Last night I headed over to Topping Books in Bath for the launch of The Dead Tracks, the new novel from my former colleague at Future, Tim Weaver. The Dead Tracks is Tim’s second book in the David Raker series. As a point of difference from other crime fiction, Raker isn’t a cop, or even an ex-cop – he’s a journalist-turned-missing person investigator.
As well as reading the first chapter of The Dead Tracks, Tim gave a short talk about how the experience of writing The Dead Tracks differed from his first novel, Chasing the Dead. It’s always interesting hearing authors talk about how they write. Chasing the Dead apparently took Tim 10 years to get right, sending in to agents and publishers, making corrections and collecting rejection letters. Then, after selling Chasing the Dead to Penguin, Tim faced the prospect of writing a sequel in just 12 months. To do so, he constructed a 20-page plan which he largely followed right to the last page of his first draft. When he got to the end of the plan, he remembers “sitting back and basking in the glory of completing my second book.” And then he realised that it wasn’t actually finished. The characters and plot had more in them and there was another ending, one that surprised even the author.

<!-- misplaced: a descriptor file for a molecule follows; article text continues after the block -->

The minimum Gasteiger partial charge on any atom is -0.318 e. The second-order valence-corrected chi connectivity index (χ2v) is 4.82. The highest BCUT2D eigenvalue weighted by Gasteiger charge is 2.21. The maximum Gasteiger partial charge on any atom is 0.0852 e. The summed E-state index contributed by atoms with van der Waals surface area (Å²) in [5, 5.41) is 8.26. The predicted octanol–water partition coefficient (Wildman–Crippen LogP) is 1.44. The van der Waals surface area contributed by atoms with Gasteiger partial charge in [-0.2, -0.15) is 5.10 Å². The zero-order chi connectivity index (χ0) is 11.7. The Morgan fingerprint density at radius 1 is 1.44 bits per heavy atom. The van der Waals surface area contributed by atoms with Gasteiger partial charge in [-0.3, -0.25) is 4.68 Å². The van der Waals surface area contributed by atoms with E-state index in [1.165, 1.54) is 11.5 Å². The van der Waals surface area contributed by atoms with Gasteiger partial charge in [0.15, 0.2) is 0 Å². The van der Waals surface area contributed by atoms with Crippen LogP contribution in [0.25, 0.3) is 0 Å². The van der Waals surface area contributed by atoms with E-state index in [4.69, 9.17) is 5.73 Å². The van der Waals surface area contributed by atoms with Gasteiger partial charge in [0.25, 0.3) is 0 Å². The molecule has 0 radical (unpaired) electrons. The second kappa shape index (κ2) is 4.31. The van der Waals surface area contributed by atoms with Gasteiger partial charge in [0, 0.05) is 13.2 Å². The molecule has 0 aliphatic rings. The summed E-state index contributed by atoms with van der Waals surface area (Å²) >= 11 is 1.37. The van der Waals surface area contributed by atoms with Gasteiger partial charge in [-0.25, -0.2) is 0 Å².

I’m looking forward to finding out what that ending is. The Dead Tracks has jumped to the top of my ‘to read’ pile and will be consumed after I finish Ben Aaronovitch’s Rivers of London.
Listening to Tim also made me think about how I write and how characters and plot develop from the original outline. At the moment, I’m working on a short story which is proving much harder than I expected. The basic concept is solid, but the denouncement is decidedly dodgy. Here’s hoping my lead character takes on a life of her own and leads me to a satisfying conclusion.
Find out more about Tim at his website, www.timweaverbooks.com.
As a postscript, today the sad news has broken that Nicholas Courtney – the Brigadier from Doctor Who – has passed away. I only met Nicholas once, but he seemed a good-humoured gentleman, full of life and tall tales. He was also a much under-rated actor in my opinion, the perfect foil in Doctor Who and a man who could give wonderfully subtle performances. SFX has republished a fantastic little interview with the great man as a tribute. RIP Brig.